Because we are the generation before Moshiach, of whom Moshe Rabeinu was amazed. What is so special about us?

To answer this question, we need to look further into the Haftora. Hashem shows Zachariah a vision. Yehoshua the Kohen Gadol is standing before the angel of Hashem, and to his right is the Soton ready to accuse him. Hashem said to the Soton, "Hashem will rebuke you Soton, Hashem, who chooses Yerushalayim, will reprimand you." In other words, how dare you accuse Yehoshua, "is he not a firebrand rescued from fire." Nebuchadnezzar had Yehoshua thrown into the fire, but because he was so holy he was protected by Hashem. Hashem is saying here, isn't that enough proof of his holiness?

The Rebbe explained about this generation, that we too are a firebrand rescued from fire, especially after the Holocaust. Moshe was amazed by us and who wouldn't be, after all we have been through, we are still doing what Hashem wants and with all our hearts. Even one mitzvah done today by a non observant Jew is an exceptional act and special to Hashem. Therefore we are amazing and our service to Hashem is on a whole new level of holiness than that of previous generations. And just as Yehoshua Kohen Gadol merited to see the building of the second Beis Hamikdash, so to, we will merit to see the building of the third and final Beis Hamikdash.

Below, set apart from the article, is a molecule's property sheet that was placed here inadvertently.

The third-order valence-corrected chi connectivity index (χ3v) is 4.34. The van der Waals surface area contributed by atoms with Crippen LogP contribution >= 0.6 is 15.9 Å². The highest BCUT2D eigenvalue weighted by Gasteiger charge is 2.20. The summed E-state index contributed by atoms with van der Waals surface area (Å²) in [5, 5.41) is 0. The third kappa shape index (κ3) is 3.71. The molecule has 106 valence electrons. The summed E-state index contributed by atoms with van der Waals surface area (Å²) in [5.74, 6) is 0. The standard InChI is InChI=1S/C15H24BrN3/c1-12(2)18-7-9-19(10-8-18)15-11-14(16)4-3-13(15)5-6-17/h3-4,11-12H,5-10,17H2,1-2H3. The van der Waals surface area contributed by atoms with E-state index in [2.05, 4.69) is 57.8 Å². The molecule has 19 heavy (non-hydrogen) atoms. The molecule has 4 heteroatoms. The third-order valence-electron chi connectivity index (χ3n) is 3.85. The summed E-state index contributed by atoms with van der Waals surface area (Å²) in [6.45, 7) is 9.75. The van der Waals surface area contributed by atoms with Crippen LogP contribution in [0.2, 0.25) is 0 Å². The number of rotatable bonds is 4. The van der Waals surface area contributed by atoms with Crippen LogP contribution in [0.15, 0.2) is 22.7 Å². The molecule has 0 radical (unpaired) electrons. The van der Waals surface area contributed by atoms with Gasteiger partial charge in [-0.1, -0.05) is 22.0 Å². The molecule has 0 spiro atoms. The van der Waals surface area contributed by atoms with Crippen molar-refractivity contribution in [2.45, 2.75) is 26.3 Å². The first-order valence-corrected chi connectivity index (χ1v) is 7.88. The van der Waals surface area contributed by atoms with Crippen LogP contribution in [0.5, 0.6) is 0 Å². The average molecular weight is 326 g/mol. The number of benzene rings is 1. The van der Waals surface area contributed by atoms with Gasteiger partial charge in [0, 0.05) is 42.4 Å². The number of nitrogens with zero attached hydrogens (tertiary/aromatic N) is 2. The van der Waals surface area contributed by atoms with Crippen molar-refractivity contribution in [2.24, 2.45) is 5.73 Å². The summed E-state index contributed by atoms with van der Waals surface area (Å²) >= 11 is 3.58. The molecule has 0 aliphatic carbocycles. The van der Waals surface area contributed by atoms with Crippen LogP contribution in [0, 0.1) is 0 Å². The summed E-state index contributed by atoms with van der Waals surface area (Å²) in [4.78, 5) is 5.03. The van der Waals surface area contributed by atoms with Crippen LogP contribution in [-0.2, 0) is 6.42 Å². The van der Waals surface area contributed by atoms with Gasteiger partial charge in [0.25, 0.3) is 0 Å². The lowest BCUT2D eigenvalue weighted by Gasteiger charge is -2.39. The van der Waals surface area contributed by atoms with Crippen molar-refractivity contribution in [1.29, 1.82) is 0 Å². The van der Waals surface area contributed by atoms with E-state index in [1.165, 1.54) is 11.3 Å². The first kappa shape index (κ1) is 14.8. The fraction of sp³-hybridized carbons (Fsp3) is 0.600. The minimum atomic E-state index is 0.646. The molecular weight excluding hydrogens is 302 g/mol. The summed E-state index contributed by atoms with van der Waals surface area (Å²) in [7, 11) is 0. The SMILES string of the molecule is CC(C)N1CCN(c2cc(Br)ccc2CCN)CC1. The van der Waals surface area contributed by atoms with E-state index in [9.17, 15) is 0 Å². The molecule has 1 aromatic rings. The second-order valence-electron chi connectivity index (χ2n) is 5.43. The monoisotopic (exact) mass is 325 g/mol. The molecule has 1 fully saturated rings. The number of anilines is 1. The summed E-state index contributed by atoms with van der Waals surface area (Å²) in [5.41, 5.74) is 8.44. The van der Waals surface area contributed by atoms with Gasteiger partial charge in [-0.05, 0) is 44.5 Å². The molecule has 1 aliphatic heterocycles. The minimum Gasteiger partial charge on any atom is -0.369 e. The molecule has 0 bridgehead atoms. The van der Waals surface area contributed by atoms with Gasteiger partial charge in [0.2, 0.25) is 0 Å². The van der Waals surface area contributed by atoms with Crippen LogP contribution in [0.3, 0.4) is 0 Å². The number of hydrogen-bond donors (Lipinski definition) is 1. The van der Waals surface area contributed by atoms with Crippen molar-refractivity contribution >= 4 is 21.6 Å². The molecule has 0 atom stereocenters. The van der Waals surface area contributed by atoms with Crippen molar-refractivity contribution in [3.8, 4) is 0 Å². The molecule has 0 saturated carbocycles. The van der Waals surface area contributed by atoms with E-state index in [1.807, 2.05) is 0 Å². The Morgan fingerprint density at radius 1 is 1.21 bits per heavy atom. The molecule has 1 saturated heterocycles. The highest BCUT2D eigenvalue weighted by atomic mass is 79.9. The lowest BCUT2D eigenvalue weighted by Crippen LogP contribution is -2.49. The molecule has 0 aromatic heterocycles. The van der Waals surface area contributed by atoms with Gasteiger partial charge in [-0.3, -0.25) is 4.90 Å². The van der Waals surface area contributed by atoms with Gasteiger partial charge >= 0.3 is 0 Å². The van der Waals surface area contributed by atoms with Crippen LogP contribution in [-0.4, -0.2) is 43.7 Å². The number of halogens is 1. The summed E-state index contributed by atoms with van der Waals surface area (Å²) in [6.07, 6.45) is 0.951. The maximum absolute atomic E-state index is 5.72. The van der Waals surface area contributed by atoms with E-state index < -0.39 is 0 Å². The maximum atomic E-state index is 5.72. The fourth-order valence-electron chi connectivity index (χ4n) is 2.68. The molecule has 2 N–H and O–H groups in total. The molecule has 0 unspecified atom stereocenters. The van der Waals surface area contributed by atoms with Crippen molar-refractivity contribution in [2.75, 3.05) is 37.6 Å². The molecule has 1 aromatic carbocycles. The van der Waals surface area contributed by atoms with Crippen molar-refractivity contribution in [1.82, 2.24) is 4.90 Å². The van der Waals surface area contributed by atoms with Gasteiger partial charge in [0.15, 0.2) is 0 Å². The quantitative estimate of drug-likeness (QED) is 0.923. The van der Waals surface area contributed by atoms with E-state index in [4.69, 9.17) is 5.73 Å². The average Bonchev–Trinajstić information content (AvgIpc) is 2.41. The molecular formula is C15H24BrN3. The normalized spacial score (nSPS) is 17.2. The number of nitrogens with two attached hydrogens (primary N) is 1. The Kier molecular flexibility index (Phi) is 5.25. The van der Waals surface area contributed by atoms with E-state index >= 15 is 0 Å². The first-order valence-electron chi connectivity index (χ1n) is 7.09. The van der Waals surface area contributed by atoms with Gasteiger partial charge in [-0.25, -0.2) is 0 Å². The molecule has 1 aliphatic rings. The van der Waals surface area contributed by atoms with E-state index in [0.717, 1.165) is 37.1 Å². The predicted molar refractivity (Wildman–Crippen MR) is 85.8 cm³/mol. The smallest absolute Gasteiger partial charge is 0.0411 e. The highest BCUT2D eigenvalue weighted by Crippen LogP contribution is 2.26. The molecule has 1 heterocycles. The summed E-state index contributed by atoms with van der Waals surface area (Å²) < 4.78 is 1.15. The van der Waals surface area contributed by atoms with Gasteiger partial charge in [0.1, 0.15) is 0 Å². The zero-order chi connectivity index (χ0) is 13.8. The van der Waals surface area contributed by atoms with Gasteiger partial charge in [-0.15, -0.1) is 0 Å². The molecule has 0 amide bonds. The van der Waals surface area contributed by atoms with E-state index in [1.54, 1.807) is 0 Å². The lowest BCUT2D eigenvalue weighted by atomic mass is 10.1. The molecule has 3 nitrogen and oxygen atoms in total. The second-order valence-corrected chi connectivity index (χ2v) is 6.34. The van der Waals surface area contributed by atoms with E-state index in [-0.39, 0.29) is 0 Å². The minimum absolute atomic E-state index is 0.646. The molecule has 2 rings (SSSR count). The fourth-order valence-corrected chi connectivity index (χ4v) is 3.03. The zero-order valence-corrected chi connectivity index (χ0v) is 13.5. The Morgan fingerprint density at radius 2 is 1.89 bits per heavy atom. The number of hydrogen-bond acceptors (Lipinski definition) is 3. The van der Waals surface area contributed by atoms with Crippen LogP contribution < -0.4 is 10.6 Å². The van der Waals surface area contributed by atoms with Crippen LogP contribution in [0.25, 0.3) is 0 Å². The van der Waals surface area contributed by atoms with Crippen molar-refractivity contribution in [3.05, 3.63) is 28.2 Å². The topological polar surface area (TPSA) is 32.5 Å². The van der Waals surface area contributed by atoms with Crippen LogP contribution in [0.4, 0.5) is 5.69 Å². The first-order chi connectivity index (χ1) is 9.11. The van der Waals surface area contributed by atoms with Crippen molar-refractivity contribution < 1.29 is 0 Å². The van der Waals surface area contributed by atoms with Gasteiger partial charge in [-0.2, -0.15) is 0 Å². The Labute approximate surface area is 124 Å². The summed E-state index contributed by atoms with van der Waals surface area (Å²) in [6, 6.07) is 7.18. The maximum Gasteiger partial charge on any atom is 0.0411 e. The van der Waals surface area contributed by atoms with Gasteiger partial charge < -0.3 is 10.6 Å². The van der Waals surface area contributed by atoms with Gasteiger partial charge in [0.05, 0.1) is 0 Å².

Now we can see how the prophecy of the golden menorah fits in. The menorah was made of one solid piece of gold and had seven branches. The seven branches symbolize seven types of Jews, each who serve Hashem from the spiritual nature of his soul, one out of love, another out of fear, etc. The common denominator, is that we all give light.

Why was it made of one solid piece of gold? To show, that although there are different paths, ultimately we are one. This unity, love for our fellow Jew, is the key to our success. When we are together our light shines brightest, and we have the greatest affect on the world. Therefore, loving our fellow Jew is the key to bringing Moshiach.

The menorah in Zachariah's prophecy had two olive trees on either side of it, and the olives were being automatically processed into oil. The oil was dripping into a bowl above the menorah and from the bowl there were pipes feeding the lamps of the menorah.

Why olives? Because though olives are bitter, from them comes the oil that produces light. This is a lesson about the exile. Although it is bitter, out of it we produce the greatest light. This idea is called, the great light that comes out of the darkness.

Why was the oil self producing and automatically feeding the lamps of the menorah? The Haftora answers the question. Hashem says, "Not with might, nor by power, but by My spirit." When the time for Moshiach comes, we won't have to fight battles, or exert strength in any way. The whole world will accept Hashem's dominion and Moshiach's leadership. It will be effortless, because Hashem will do it all.